Diagnosis and monitoring of inflammatory and arthritic diseases using a combined approach based on
ultrasound, optoacoustic and hyperspectral imaging
Project duration: 01.01.2013 - 30.06.2016 terminated
iacobus was supported by the European Commission's 7th RTD Framework Programme
Collaborative Project No. 305760
The iacobus project will provide a novel image based diagnostic and monitoring application for arthritic inflammation of finger joints which significantly exceeds the existing standards in terms of image resolution and sensitivity and thereby allows an earlier and more reliable diagnosis.
For being widely usable as a screening tool, the diagnosis shall further be based on a non-invasive and cost-efficient imaging approach.
In iacobus, a European research consortium coordinated by the Fraunhofer Institute for Biomedical Engineering is developing a new multimodal imaging system, which will facilitate the early diagnosis of arthritis affecting the hands. For the IACOBUS approach, the project partners NTNU and NEO will develop a hyperspectral imaging system for overview scanning of the hands and identifying potential sites of joint inflammation. In addition, the project partners Fraunhofer IBMT, EKSPLA and VERMON will develop a high-resolution 3D joint imaging platform. The system will combine optoacoustic and ultrasound imaging. Thereby it allows a detailed investigation of the inflamed joints identified by the hyperspectral imaging tool.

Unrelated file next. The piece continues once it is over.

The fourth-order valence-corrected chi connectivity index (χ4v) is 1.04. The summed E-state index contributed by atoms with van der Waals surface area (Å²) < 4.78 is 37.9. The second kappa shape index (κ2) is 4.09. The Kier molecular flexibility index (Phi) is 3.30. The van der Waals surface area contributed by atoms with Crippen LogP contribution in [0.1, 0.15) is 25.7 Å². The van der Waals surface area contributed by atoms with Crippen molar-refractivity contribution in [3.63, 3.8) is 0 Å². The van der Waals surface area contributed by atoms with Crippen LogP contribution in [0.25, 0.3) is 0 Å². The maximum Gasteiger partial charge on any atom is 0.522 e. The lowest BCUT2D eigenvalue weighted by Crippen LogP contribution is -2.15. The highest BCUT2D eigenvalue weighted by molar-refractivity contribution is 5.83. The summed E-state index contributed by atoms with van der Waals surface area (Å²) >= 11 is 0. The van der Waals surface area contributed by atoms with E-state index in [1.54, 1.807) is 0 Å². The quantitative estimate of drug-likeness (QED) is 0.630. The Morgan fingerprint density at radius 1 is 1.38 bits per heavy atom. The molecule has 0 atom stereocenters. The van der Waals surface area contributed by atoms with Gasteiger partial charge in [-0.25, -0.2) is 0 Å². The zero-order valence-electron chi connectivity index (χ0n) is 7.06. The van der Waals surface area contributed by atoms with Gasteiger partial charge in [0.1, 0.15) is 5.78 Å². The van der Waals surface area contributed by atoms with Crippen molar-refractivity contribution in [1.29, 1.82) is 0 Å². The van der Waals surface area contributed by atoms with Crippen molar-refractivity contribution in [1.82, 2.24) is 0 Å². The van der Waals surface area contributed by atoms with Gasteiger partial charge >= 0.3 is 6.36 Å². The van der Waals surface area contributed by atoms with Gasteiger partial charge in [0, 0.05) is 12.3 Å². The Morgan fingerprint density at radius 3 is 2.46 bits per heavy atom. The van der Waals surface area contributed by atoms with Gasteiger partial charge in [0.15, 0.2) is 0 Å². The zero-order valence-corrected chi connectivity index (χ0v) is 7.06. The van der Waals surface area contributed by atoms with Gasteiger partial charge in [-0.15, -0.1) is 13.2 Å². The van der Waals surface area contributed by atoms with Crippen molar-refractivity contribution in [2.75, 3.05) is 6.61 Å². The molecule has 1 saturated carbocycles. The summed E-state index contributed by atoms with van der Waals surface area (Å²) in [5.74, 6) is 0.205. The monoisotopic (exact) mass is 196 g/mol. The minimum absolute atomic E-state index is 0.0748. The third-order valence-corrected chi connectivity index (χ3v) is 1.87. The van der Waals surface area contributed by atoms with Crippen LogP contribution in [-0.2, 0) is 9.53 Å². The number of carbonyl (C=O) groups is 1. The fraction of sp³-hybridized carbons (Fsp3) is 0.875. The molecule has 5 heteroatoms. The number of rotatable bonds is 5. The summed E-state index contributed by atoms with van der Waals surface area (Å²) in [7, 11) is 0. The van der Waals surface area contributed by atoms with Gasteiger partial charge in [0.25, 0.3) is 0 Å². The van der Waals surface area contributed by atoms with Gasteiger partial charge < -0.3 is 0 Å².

The project implementation is divided in 4 phases:
Definition of specifications, Platform development, Platform integration and Clinical validation.
In a first step of the project the specifications will be set in which the technical aspects and the requirements with respect to a clinical use are defined.
In the second step, the technical development will be conducted in three work packages. NEO and NTNU will develop a hyperspectral imaging system for overview imaging and identification of suspicious joints while FRAUNHOFER, VERMON and EKSPLA will develop a 3D combined optoacoustic and acoustic finger scan tomography for detailed close-look 3D imaging of individual joints.
In phase three, prior to the first clinical use, the platform will undergo a strong validation using calibrated phantoms and statistical analysis of retrieved quantitative parameters for assessing the device's performance.
In the last project phase, the partner JLU will evaluate the multimodal device for detection of early arthritic inflammations at the renowned Kerckhoff-Klinik Bad Nauheim. For this purpose, patients with active rheumatic diseases of the fingers will be assessed clinically.